During the MRO Europe exhibition held in Amsterdam in October, Cavok (Oliver Wyman) presented its own forecasts for the changes to come in the worldwide fleet and maintenance market over the next ten years. These forecasts are equivalent to those of the ICF institute, although are slightly less optimistic, and estimate that both the fleet and the MRO market value could rise by 50% by 2028.
In relation to developments between 2017 and 2018, Cavok's consultant David Stewart indicates that 3600 aircraft changed status over the period, generating a net increase in the fleet of 940 aircraft. "The growth in traffic is defying the laws of gravity despite the new increase in fuel prices". In more detail, 1337 aircraft were taken out of service (including 1185 for storage and 113 definitively), while 2276 were brought in service (including 1629 new aircraft and 608 taken out of storage).
This dynamic in the worldwide fleet is generating an MRO market worth 77.4 billion dollars this year. The trend is not changing and engines remain the highest source of income (with a market worth 32.7 billion dollars).
The fleet should reach nearly 38 000 aircraft within ten years, thanks to average annual growth estimated at 3.7% and driven by medium-haul traffic. Applying this growth to MRO shows that the market, driven by expensive engine workshop inspections and new technologies, will grow even more quickly, at a rate of 4.5% per year, to reach a value of 114.7 billion dollars. Of course, there are uncertainties weighing on the sector, such as volatile fuel prices and interest rates, and David Stewart also fears the effects that American protectionism might have, in particular in relation to China, which could cause the loss of the equivalent of several years of growth.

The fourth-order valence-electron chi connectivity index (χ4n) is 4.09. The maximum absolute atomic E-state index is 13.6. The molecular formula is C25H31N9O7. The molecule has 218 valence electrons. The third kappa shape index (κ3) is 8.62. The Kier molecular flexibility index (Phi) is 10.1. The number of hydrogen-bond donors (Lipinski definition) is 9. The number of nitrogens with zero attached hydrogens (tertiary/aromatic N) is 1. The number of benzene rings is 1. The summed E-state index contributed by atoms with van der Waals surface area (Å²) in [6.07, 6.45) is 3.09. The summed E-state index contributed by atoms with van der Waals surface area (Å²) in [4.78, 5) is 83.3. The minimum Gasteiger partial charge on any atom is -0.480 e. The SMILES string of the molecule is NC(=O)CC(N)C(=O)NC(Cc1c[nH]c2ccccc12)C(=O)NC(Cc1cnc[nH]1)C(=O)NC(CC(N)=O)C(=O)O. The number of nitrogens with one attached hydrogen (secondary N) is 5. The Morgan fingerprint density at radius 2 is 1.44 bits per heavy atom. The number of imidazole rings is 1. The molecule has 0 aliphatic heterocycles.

One other difficulty remains in the sector, staffing. Tensions persist for technicians, caused by retirements and the low number of candidates, although this is causing salaries to rise. At the moment, the highest salaries are to be found in Western Europe, far outstripping the other regions around the world. Various strategies are being combined to combat this: the use of robots, digitisation, productivity improvement measures or the establishment of in-house training programmes. Operators are also counting on sub-contracting to reduce their costs.
Finally, the growing presence of OEM in the services market remains a source of concern for MROs whether are independent or subsidiaries of operators. They all feel that their presence will continue to grow and most think that they are able to achieve their objectives, in particular thanks to the restrictions imposed on licences.